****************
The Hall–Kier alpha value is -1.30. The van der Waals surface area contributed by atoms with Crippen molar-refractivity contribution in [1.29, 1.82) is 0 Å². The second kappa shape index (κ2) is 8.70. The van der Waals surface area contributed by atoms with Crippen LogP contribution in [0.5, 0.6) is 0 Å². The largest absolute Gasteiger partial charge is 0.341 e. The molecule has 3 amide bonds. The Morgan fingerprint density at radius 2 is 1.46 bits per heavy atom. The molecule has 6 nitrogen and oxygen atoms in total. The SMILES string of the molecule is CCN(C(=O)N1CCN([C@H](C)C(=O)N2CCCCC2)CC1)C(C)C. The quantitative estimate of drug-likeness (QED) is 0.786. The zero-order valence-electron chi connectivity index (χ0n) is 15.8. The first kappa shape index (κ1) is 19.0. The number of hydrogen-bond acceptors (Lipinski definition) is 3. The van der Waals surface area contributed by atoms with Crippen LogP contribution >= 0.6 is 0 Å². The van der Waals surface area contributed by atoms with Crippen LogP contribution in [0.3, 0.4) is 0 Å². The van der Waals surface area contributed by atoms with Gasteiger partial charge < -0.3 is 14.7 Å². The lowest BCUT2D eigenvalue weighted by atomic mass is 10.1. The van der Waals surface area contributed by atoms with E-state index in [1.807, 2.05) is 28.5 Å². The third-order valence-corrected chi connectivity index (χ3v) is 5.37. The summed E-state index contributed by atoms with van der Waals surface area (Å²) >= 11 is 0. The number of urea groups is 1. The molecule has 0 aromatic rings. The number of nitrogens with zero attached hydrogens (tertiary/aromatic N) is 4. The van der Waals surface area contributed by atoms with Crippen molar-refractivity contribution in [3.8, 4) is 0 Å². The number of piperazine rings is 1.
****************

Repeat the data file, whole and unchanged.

The Hall–Kier alpha value is -1.30. The van der Waals surface area contributed by atoms with Crippen molar-refractivity contribution in [1.29, 1.82) is 0 Å². The second kappa shape index (κ2) is 8.70. The van der Waals surface area contributed by atoms with Crippen LogP contribution in [0.5, 0.6) is 0 Å². The largest absolute Gasteiger partial charge is 0.341 e. The molecule has 3 amide bonds. The Morgan fingerprint density at radius 2 is 1.46 bits per heavy atom. The molecule has 6 nitrogen and oxygen atoms in total. The SMILES string of the molecule is CCN(C(=O)N1CCN([C@H](C)C(=O)N2CCCCC2)CC1)C(C)C. The quantitative estimate of drug-likeness (QED) is 0.786. The zero-order valence-electron chi connectivity index (χ0n) is 15.8. The first kappa shape index (κ1) is 19.0. The number of hydrogen-bond acceptors (Lipinski definition) is 3. The van der Waals surface area contributed by atoms with Crippen LogP contribution >= 0.6 is 0 Å². The van der Waals surface area contributed by atoms with Crippen LogP contribution in [0.3, 0.4) is 0 Å². The van der Waals surface area contributed by atoms with Gasteiger partial charge < -0.3 is 14.7 Å². The lowest BCUT2D eigenvalue weighted by atomic mass is 10.1. The van der Waals surface area contributed by atoms with E-state index in [1.807, 2.05) is 28.5 Å². The third-order valence-corrected chi connectivity index (χ3v) is 5.37. The summed E-state index contributed by atoms with van der Waals surface area (Å²) >= 11 is 0. The number of urea groups is 1. The molecule has 0 aromatic rings. The number of nitrogens with zero attached hydrogens (tertiary/aromatic N) is 4. The van der Waals surface area contributed by atoms with Crippen molar-refractivity contribution in [3.8, 4) is 0 Å². The number of piperazine rings is 1.